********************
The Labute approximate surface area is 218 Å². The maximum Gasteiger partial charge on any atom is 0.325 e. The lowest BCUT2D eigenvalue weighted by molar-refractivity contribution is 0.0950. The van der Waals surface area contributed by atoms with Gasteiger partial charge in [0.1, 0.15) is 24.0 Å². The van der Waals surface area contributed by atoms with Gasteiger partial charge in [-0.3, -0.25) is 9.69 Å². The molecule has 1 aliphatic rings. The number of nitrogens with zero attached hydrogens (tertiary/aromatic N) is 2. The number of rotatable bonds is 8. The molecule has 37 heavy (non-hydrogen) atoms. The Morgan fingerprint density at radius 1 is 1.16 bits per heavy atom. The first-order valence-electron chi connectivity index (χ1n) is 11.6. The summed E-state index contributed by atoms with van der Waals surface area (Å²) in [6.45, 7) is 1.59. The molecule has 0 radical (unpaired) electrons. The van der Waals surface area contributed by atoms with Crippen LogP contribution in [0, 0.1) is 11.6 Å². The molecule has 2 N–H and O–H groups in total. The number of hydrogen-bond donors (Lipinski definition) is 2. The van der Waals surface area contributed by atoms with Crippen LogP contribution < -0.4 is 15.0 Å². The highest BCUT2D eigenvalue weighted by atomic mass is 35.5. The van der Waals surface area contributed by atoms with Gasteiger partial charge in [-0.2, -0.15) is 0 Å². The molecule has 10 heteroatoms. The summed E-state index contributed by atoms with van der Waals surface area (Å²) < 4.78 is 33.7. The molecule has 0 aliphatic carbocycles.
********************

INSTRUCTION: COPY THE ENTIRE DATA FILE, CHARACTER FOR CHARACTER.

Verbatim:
The Labute approximate surface area is 218 Å². The maximum Gasteiger partial charge on any atom is 0.325 e. The lowest BCUT2D eigenvalue weighted by molar-refractivity contribution is 0.0950. The van der Waals surface area contributed by atoms with Gasteiger partial charge in [0.1, 0.15) is 24.0 Å². The van der Waals surface area contributed by atoms with Gasteiger partial charge in [-0.3, -0.25) is 9.69 Å². The molecule has 1 aliphatic rings. The number of nitrogens with zero attached hydrogens (tertiary/aromatic N) is 2. The number of rotatable bonds is 8. The molecule has 37 heavy (non-hydrogen) atoms. The Morgan fingerprint density at radius 1 is 1.16 bits per heavy atom. The first-order valence-electron chi connectivity index (χ1n) is 11.6. The summed E-state index contributed by atoms with van der Waals surface area (Å²) in [6.45, 7) is 1.59. The molecule has 0 radical (unpaired) electrons. The van der Waals surface area contributed by atoms with Crippen LogP contribution in [0, 0.1) is 11.6 Å². The molecule has 2 N–H and O–H groups in total. The number of hydrogen-bond donors (Lipinski definition) is 2. The van der Waals surface area contributed by atoms with Crippen LogP contribution < -0.4 is 15.0 Å². The highest BCUT2D eigenvalue weighted by atomic mass is 35.5. The van der Waals surface area contributed by atoms with Gasteiger partial charge in [-0.2, -0.15) is 0 Å². The molecule has 10 heteroatoms. The summed E-state index contributed by atoms with van der Waals surface area (Å²) < 4.78 is 33.7. The molecule has 0 aliphatic carbocycles.